History of Bogor City
Bogor is one of the oldest cities in Indonesia, which was founded in the 16th century (in the year 1579). Before the Dutch and VOC occupation, Bogor was the center of the Kingdom of Pajajaran. But after the invasion of troops from Banten, the city was destroyed and for one century it was almost wiped out from history. By the time VOC occupied Banten and its vicinity, Bogor also fell under the control of VOC.
Parung Angsana which was named Kampung Baru (The New Village) was the origin of modern Bogor (Tanujiwa 1689-1705). In Kampung Baru, a kind of holiday residence was built by GJ. Baron Van Imhoff (1740), which is now known as the Bogor Palace. In 1745, the city was given the name Buitenzorg, which meant "beyond worry". In 1904, Buitenzorg was formally appointed as capital and residence of the Governor General of the Dutch Indies, covering an area of 1,205 hectares, and comprising 2 sub-districts (Kecamatan) and 7 villages.
In 1924, through the decree of the Governor General of the Dutch Indies Number 289 of 1924, the villages of Bantar Jati and Tegalega were added to the district, an expansion of 951 hectares, which made the area of Buitenzorg to total 2,156 hectares. The area was designed to be inhabited by 30,000 people. In 1941, Buitenzorg was formally separated from Batavia, and was given autonomy.
The Indonesian Act Number 16 of 1950 established the City of Bogor as a big city and municipality, which was divided into 2 Kecamatans and 16 neigborhoods.
Bogor was part of the Siliwangi Kingdom (1482), ruled by Prabu Siliwangi ("prabu" means "king"). But long before that, in 450 A.D., it was part of Tarumanegara, the very first Hindu kingdom in the Java Island, and the second in Indonesia after the Kutai Kingdom in Kalimantan. The most popular king of Tarumanegara was Purnavarman (spelled in Bahasa Indonesia as "Purnawarman", with w instead of v), who ruled around the 5th century. It was during his reign the kingdom reached its golden era. The city was then, with the name Pakuan, the capital of Sunda Kingdom, whence came the founder of the Majapahit empire, Raden Wijaya. Bogor was later part of the Pajajaran Kingdom (1482), ruled by King Siliwangi.
Bogor now houses numerous stone inscriptions (prasasti) from both the Tarumanegara and the Sunda Kingdom. These inscriptions, scattered throughout the urban, suburban, and rural areas of Bogor, are written in Sanskrit using the Pallava writing system.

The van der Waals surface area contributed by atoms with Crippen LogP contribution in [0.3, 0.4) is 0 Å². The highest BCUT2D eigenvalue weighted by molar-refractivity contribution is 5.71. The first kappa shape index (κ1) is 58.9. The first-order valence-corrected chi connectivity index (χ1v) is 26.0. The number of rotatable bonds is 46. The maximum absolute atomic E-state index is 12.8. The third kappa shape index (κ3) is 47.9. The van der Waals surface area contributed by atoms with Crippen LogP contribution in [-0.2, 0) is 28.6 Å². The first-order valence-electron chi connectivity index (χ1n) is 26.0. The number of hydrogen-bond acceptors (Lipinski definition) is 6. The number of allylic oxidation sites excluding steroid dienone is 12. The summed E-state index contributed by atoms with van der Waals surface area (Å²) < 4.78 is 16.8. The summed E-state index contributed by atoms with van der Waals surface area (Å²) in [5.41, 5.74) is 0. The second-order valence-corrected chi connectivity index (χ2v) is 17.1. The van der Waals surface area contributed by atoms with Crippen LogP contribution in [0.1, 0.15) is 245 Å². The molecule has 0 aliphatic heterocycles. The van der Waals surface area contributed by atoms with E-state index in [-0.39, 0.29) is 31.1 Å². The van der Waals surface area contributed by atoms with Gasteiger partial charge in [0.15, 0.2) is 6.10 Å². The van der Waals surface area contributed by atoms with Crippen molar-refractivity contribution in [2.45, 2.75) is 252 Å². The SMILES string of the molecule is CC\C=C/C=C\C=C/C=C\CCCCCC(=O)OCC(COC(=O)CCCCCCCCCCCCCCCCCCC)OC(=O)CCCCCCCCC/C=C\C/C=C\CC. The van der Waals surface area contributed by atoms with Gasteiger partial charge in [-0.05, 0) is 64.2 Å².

The most well-known inscriptions are:
This is a large boulder found in a streambed upon which Purnavarman's footprints were engraved together with his Pallava handwriting. The set of footprints show to many that Purnavarman was a kind of divine being, or an incarnation of the Hindu god Vishnu. Indeed, the text on the stone compares his footprints to Vishnu's.
The boulder has now been removed to a protected location with metal fences surrounding it, just a few kilometres away from the river where it was discovered.
Kaki Gajah inscription
As its name implies, this brown flat stone bears a set of an elephant's footprints. The elephant is presumed to be the royal elephant Purnavarman rode on. The text compares it to the mythical elephant Airawata which belongs to another Hindu god Indra. This inscription was discovered not far from Prasasti Ciaruteun.
This inscription is located in Batutulis area in the urban Bogor. It is now placed inside a house, across from former president Sukarno's house. It is actually a collection of four stones made by Prabu Surawisesa, one of king Siliwangi's son to honor his father. The first small stone, bearing Siliwangi's footprints, is placed in front of the second stone engraved with the impressions of his knees. The third one is a large, flat, upright brown stone carved with the king's Sanskrit handwriting. These three stones are arranged in such a way that they give the impression that the king was actually kneeling down when carving.
The last stone is a strange cylindrical rock that is set beside the rest of them. Many people say it was Siliwangi's staff, although it seems impossible since this rock is quite wide in diameter.
Rubber trees were brought to Buitenzorg's botanical gardens in 1883.
In 2004, Bogor and St. Louis, Missouri, USA became Sister Cities.